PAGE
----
India faces a drastic shortage of radiologists with just one radiologist available for 100,000 people living in the country. In comparison, this ratio is one to 10,000 in the US. With such a shortage of qualified professionals in the field, radiologists tend to see hundreds of X-rays in a day making the process error-prone.
To understand how the platform works and the advantage it provides in terms of making accurate diagnoses using AI in radiology, Analytics India Magazine caught up with Viraj Kulkarni, Principal Data Scientist at DeepTek.
What led to Augmeto’s clinical adoption?
“Most of the AI firms are narrowly focused on AI, and many AI models stagnate on the shelf,” said Kulkarni. “While everyone is convinced of the power of AI, the journey of AI into the lab and actual clinical adoption is very long, and a lot of factors need to be considered for it.”
Drawing an analogy to a human body, Kulkarni said that while AI can form the brain of the body, you need the rest of the body parts to actually function. Augmento, a Radiology Optimisation Platform (ROP), handles the entire workflow end-to-end – right from anonymising images, to smart reporting.
“A solution or a platform is not useful if it concludes that the diagnosis might be one of the three conditions,” said Kulkarni. Augmento not only helps to narrow down to one condition but also helps write a detailed report for it, which is another job done poorly in India due to the sheer scale of reports radiologists have to write.
This has led to wide clinical adoption of this platform — currently being used in 70 hospitals all around the world.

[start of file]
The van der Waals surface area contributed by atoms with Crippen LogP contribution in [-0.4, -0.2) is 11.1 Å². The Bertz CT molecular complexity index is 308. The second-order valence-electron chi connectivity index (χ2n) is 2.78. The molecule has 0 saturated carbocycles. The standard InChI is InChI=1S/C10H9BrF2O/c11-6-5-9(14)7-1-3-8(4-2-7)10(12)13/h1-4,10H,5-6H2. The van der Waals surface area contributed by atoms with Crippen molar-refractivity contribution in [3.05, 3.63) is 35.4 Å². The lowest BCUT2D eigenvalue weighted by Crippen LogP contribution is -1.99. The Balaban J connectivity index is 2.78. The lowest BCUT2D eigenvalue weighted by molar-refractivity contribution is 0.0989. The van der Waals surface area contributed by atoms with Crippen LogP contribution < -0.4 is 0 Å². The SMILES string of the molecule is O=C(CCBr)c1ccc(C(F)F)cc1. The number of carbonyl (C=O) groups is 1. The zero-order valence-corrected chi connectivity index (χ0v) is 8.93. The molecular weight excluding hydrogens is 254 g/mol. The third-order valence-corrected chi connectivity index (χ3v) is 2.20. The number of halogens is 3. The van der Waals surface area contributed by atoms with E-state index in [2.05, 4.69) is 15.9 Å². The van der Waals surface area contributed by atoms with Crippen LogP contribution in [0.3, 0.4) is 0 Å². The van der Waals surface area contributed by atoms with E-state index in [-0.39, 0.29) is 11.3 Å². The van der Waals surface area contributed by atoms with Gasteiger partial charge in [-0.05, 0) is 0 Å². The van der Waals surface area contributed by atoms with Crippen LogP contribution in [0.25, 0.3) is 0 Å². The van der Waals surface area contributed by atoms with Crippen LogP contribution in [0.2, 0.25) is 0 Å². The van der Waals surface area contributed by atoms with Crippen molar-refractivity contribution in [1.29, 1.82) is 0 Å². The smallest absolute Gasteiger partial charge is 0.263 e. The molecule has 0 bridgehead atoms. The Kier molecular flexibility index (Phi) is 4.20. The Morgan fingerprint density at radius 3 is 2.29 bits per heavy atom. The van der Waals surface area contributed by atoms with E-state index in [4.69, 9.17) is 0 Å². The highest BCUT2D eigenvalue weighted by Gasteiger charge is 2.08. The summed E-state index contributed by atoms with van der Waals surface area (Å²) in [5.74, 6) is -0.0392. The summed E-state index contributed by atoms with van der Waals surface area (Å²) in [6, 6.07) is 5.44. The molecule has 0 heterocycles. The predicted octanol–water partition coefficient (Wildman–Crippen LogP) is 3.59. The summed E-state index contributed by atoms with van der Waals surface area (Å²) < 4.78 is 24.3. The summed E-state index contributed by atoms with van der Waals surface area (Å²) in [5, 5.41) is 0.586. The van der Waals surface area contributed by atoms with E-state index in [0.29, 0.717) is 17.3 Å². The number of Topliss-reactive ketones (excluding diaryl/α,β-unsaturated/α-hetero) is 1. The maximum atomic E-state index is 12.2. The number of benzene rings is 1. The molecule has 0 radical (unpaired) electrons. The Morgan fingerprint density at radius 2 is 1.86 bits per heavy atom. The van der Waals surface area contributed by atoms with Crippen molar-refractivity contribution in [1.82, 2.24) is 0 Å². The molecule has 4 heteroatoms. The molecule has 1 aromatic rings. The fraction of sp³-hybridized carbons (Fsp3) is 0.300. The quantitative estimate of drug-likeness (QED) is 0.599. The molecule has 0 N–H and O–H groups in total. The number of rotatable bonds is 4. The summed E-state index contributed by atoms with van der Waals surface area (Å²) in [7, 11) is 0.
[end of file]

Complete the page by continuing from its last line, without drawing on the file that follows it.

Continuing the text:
How does it work?
The AI model is trained using 1.5 million X-rays that were collected from hospitals and partners, which are labelled by qualified and expert radiologists.
A deep learning technique – convolution neural networks, commonly used for analysing visual imagery, is used for training the model. Expert radiologists also audit the predictions generated by AI models, and incorrect predictions are looped back into the system, keeping the model’s improvement continuous.
The platform is made available on a cloud so that it can receive scans from different geographical locations. The smart notification system updates and alerts healthcare professionals as well as patients. The system is also made available on-premise for large hospitals with servers hosted locally if asked for.
Being versatile, the platform caters to various users such as radiologist, technologist, front end receptionist, physician, floor managers, administrators, and nodal officers who get controlled administrative privileges that can be customised to adhere to hospital security requirements.
The platform not only lets the radiologist sign-off on a report but also allows to modify or regenerate an incomplete report using the tools inbuilt in the platform. It also enables the radiologist to make a quick comparison of similar cases.
Another prominent feature is a geolocation map that visualises areas with patients diagnosed with community-acquired diseases like COVID-19 and tuberculosis, along with other visualisations that include insights on patient demographics and location, image modalities, AI predictions, and radiologist workload.
India is a country with more than 2.7 million tuberculosis patients, maximum in the world as of 2018. We also have a rolling seven-day average of more than 44,000 COVID-19 cases, as of Thursday, with several cases going underreported. Platforms like Augmento can help diagnose the likes of these conditions faster and with precision, to help control their spread.
However, several factors come in the way of mass-scale adoption for such technologies. One of the main factors that is the recurring issue with any AI platform to be adopted in healthcare is scepticism.
“Since AI is a relatively newer technology, people don’t know what to expect,” said Kulkarni, “We are not saying that AI will not give reports which are wrong from time to time and we are not saying AI is 100% accurate, nobody will say that. At the same time, even human radiologists are not 100% accurate.
“But what can be guaranteed is that once the AI is deployed alongside a human radiologist, the combination will most certainly be far more accurate than either the human or the AI individually. We believe in collaborative or hybrid intelligence.”